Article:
When sisters Wendy Baldwin and Jill Rickart walked around downtown Excelsior Springs, they didn't see any restaurants good enough to take both friends and coworkers. They both liked to cook, so, instead of crying into an onion about it, they built their dream—a restaurant that's upscale yet down-to-earth and serves hearty American dishes with a gourmet flair. PBS's Check, Please! is glad the sisters didn't turn their back on good eating (the show recommends the raisin-free bread pudding.) Regulars favor the Tuscany pasta with sundried tomatoes, artichokes, and feta, and Jill prefers the gourmet veggie sandwich, a stack of roasted red peppers, portobellos, spinach, mozzarella, and provolone on toasted sourdough. "I'm not even vegetarian!" she says.Though the food draws people in, Jill says the service and ambiance brings them back again and again. Both owners make a point to mingle with customers and get to know regulars (they occasionally wait tables). The building, with its brick walls, hardwood floors, and original 1890s tin ceiling, is often likened to a European bistro. On Friday and Saturday evenings, a piano player tickles the ivories, and guests in search of further entertainment can hit up the nearby Hall of Waters or Elms Hotel, where Harry Truman first heard the news of his presidential victory before he rushed off to perform his acceptance operetta.
As young girls, sisters Suzanne and Stephanie dreamed of opening their own deli. As adults, they joined forces to open Sorella’s—Italian for sister—where they create a spread of sandwiches with Boar’s Head meats and cheeses and a hefty smattering of vegetables. The shop’s meatball sub is made from scratch with 100% ground beef, and the muffaletta encompasses black forest ham, salami, melted provolone, and Sorella’s own green-olive spread.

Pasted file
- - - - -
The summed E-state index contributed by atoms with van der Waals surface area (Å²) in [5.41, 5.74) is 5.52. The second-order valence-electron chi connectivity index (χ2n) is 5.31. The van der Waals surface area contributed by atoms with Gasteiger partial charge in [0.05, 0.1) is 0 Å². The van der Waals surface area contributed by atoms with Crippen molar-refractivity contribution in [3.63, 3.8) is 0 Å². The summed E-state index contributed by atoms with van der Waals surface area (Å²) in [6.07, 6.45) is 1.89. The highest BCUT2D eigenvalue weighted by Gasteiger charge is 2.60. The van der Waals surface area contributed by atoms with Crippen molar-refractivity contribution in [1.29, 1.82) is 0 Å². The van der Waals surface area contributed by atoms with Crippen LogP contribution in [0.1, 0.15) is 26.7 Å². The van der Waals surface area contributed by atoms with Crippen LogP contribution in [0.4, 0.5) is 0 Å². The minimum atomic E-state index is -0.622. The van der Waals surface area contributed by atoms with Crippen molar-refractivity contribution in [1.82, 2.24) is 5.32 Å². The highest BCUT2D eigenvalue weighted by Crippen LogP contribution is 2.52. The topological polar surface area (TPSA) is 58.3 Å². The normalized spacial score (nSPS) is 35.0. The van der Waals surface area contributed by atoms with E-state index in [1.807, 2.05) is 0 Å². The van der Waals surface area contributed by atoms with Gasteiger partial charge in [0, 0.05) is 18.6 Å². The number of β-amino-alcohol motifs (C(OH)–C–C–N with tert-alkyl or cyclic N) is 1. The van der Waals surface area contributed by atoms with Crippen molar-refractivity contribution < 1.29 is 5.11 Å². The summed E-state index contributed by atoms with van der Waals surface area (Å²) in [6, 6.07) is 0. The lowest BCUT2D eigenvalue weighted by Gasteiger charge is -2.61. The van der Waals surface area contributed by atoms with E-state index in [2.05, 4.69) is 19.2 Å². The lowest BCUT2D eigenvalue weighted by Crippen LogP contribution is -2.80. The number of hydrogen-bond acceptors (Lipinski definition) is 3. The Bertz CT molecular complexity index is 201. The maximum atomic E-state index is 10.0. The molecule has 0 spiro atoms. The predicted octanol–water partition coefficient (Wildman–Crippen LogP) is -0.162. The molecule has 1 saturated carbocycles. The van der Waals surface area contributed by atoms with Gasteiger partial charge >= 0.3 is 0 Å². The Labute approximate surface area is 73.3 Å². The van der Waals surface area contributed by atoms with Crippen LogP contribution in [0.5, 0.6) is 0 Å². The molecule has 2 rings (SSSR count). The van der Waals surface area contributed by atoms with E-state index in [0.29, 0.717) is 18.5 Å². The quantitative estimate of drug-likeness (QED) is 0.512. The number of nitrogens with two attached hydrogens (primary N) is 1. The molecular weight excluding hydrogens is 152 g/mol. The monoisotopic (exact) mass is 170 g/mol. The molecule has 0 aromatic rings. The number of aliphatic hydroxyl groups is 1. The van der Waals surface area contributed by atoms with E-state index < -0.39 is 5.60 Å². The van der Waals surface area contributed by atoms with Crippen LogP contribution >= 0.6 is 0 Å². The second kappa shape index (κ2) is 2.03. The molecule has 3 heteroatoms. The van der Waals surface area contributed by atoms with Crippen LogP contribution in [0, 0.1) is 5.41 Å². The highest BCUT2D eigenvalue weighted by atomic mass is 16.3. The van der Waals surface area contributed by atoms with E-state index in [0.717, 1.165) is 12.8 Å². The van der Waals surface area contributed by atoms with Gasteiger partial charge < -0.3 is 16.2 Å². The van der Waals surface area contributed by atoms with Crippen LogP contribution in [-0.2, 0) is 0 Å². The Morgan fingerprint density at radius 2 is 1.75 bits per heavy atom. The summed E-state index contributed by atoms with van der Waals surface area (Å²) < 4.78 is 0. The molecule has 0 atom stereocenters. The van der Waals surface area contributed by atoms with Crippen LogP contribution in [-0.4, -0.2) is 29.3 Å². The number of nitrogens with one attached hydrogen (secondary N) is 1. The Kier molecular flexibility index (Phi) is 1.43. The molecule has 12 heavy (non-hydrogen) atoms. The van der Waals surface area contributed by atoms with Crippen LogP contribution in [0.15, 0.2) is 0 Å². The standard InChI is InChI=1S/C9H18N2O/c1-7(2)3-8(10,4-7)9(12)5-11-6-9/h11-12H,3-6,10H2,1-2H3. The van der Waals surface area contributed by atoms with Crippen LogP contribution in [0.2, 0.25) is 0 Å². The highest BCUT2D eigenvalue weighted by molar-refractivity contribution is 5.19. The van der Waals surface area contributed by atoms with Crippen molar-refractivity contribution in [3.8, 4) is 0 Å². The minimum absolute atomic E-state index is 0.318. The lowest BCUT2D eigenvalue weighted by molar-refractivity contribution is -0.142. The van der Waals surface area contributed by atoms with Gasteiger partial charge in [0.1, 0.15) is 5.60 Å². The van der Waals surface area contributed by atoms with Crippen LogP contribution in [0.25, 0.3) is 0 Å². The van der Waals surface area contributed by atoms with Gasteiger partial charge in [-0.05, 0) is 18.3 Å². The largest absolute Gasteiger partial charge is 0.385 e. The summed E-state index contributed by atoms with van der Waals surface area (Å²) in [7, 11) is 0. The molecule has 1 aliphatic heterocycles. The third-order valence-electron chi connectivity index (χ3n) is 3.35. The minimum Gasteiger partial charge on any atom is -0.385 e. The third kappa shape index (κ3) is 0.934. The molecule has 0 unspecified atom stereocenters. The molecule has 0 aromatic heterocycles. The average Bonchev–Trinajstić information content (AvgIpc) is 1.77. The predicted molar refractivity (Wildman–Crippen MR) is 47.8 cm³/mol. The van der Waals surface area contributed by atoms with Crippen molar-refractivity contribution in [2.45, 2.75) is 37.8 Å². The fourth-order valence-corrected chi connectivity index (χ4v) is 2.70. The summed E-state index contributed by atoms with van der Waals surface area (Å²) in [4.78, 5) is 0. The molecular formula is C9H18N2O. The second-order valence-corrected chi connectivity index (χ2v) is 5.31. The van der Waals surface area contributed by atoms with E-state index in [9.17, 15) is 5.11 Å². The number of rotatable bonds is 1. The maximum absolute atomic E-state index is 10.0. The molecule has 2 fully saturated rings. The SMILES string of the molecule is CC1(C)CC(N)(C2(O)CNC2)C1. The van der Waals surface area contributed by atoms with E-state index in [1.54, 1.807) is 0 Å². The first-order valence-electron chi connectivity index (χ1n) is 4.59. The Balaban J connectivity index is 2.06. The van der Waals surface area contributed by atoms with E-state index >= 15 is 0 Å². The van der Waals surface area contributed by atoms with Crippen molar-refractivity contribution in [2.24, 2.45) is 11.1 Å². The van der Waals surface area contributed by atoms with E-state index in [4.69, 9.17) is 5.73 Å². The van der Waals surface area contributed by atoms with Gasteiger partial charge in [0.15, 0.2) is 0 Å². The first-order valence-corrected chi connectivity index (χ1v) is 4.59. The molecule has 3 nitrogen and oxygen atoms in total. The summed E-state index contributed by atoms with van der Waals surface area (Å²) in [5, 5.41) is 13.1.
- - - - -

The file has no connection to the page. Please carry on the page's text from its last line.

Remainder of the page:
A choice of 12 meats, 8 cheeses, and 14 dressings and veggies provides diners with a multitude of options to stuff inside bread or a foam hand. Sorella’s also supplies sandwiches to parties and corporate events, as well as offering housemade desserts.
At Cork & Brew, a dark wooden wine bar pops against the backdrop of white walls and heavy red drapes. It’s a fitting centerpiece for a restaurant that focuses on libations—bartenders pour more than 40 wines and recruit beers from local brewers such as Boulevard Brewing Company, Weston Brewing Company, and Doodle Brewing Company. They also add shots of house-infused vodka to martinis, which dining companions can sip on the restaurant’s private outdoor patio. Despite a focus on spirits, Cork & Brew doesn’t shirk cuisine. Chefs recruit local produce and meats from providers such as Bichelmeyer Meats, Fabulous Fish, and Farm to Market Bread Company and incorporate them into thick burgers, grilled fish, and still-life paintings.